This week we will remember Euromaidan, a revolution that began four years ago in Ukraine.
My post today is not a political commentary or history lesson. I’ll give you some background, but you can learn more about Euromaidan in a previous post.
Euromaidan continues to shape all our lives here in Ukraine, including the needs of the people we serve. I hope to honor those who have sacrificed so much and those who continue to lay down their lives for Ukraine.
I’m also sharing my personal experience; an American who grew up in Ukraine and was living Stateside when these events unfolded.
Missionaries come to identify with more than one country, one history, one culture. We become passionate for a land that was not ours at birth, eager to celebrate in her victories and grieving her losses.
A Little Background
Ukraine has wrestled over the years between ties with Russia and the western world. Tensions strike at the core of Ukrainian history and identity. While some parts of the country lean toward Russian ties, those leanings have often been grossly misrepresented by media and corrupt governments.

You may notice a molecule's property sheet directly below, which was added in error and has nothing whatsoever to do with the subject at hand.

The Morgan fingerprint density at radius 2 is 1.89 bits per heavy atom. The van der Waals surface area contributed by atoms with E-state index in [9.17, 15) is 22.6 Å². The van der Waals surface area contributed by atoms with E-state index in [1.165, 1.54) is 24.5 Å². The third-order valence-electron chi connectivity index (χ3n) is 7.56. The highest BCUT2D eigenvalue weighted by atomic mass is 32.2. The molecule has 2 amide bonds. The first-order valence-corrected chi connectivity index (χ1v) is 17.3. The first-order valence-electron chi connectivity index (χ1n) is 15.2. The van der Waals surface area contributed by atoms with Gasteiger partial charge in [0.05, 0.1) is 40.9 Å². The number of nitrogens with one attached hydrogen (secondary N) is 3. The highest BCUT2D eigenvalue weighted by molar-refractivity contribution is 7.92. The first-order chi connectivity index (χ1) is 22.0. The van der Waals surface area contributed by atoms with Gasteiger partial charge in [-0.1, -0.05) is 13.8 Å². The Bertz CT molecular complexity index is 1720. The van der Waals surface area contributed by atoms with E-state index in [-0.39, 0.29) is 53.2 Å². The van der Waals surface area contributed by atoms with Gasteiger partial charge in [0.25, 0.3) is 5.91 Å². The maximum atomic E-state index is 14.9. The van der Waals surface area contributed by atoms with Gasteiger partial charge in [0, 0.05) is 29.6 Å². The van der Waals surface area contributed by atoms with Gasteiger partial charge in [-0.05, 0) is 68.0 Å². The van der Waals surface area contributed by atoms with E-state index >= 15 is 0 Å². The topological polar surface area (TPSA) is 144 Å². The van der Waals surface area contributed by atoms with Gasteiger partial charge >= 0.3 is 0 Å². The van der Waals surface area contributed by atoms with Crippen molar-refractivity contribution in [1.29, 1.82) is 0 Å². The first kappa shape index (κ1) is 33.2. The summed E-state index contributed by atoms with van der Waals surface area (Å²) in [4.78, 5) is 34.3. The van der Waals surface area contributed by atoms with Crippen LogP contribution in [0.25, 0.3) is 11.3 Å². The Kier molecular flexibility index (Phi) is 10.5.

In 2013, Viktor Yanukovych was president of Ukraine and a favorite of Putin’s government. He aligned Ukraine closer to Russia and earned accusations of corruption and abuse of power. In late 2013, he abandoned a long planned association with the European Union, presumably bowing to Russian pressure.
Hundreds of thousands assembled in the streets of Kyiv to protest. They were peaceful, but demanded the president’s resignation, dissolution of Parliament, and dispersal of some presidential powers to other offices and the legislature.
The movement was called Euromaidan.
Over those months, the president’s administration sent police, military, and mercenaries to stir up violence among the protesters. People were beaten without mercy. As tensions rose, protestors tore up the cobblestone streets to build barricades. They used molotov cocktails, burning tires, and even their own bodies to defend themselves against attack.
On February 21, 2014, government snipers gunned down over 70 people on their own city streets. The massacre would come to be known as Bloody Thursday.
The savage attack fueled Ukrainians’ outrage against dictator-like power. The government took a stand against Yanukovych to impeach him, and he fled to Russia.
Ukraine mourned her lost heroes. Public funerals were held for days afterwards; hundreds of thousands attended and watched via internet. At least 100 brave men and women had died in the months of conflict. We now remember them as Ukraine’s “Heavenly Hundred.”
Elections were held for an interim president. Parliament passed legislation to limit presidential powers and ensure more liberty for the Ukrainian people.